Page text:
Less than 6 percent 150 ! 4.2 ! 170 ! 0.1 !
6 to less than 11 percent 190   5.4   290   0.1 !
11 to less than 21 percent 310   6.2   440   0.2  
21 percent or more 290   9.0   470   0.2 !
                 
Percent of students absent on a daily basis                 
0–2 percent        
3–5 percent 510   5.5   610   0.1  
6–10 percent 380   8.0   620   0.2  
More than 10 percent        
                 
Prevalence of violent incidents7                
No violent incidents        
Any violent incidents 880   6.4   1,270   0.1  
!Interpret data with caution. The standard error for this estimate is from 30 percent to 50 percent of the estimate’s value.
‡Reporting standards not met. The standard error represents more than 50 percent of the estimate.
1Respondents were asked, "How would you describe the crime level in the area(s) in which your students live?" Response options included "high level of crime," "moderate level of crime," "low level of crime," and "students come from areas with very different levels of crime."
2Student-to-FTE ratio was calculated by dividing the total number of students enrolled in the school by the total number of full-time-equivalent teachers and aides. The total number of full-time-equivalent teachers and aides is a combination of the full-time and part-time teachers and aides, including special education teachers and aides, with an adjustment to compensate for the part-time status.
3Respondents were asked, "How many classroom changes do most students make in a typical day?" Responses exclude morning arrival and afternoon departure.
4Respondents were asked, "During the 2009–10 school year, did you have any security guards, security personnel, or sworn law enforcement officers present at your school at least once a week?"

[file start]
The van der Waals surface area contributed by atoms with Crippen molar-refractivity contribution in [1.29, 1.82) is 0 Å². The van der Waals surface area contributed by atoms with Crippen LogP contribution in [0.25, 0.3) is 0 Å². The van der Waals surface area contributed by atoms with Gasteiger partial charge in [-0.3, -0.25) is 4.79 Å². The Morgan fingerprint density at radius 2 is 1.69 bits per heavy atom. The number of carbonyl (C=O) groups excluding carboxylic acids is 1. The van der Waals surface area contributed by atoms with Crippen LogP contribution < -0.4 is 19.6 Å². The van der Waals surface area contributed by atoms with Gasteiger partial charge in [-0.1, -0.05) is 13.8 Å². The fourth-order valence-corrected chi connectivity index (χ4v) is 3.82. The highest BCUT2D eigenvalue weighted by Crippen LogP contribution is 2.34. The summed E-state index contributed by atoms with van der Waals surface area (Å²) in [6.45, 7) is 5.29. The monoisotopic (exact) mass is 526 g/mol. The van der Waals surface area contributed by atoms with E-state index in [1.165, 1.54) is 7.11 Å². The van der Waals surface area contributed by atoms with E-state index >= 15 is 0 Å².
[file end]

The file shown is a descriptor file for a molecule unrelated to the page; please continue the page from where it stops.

5Serious discipline problems include student racial/ethnic tensions, student bullying, student sexual harassment of other students, student verbal abuse of teachers, widespread disorder in classrooms, student acts of disrespect for teachers other than verbal abuse, gang activities, and cult or extremist group activities. If a respondent reported that any of these problems occurred daily or weekly in their school, each was counted once in the total number of serious discipline problems.
6Transfers as a percentage of enrollment combines the number of students who were transferred to a school and the number of students who were transferred from a school divided by the total number of students enrolled in the school.
7Violent incidents include rape or attempted rape, sexual battery other than rape, physical attack or fight with or without a weapon, threat of physical attack with or without a weapon, and robbery with or without a weapon.
NOTE: "At school" was defined for respondents to include activities happening in school buildings, on school grounds, on school buses, and at places that hold school-sponsored events or activities. Detail may not sum to totals because of rounding. Responses were provided by the principal or the person most knowledgeable about crime and safety issues at the school.
SOURCE: U.S. Department of Education, Institute of Education Sciences, National Center for Education Statistics (NCES), 2009–10 School Survey on Crime and Safety (SSOCS).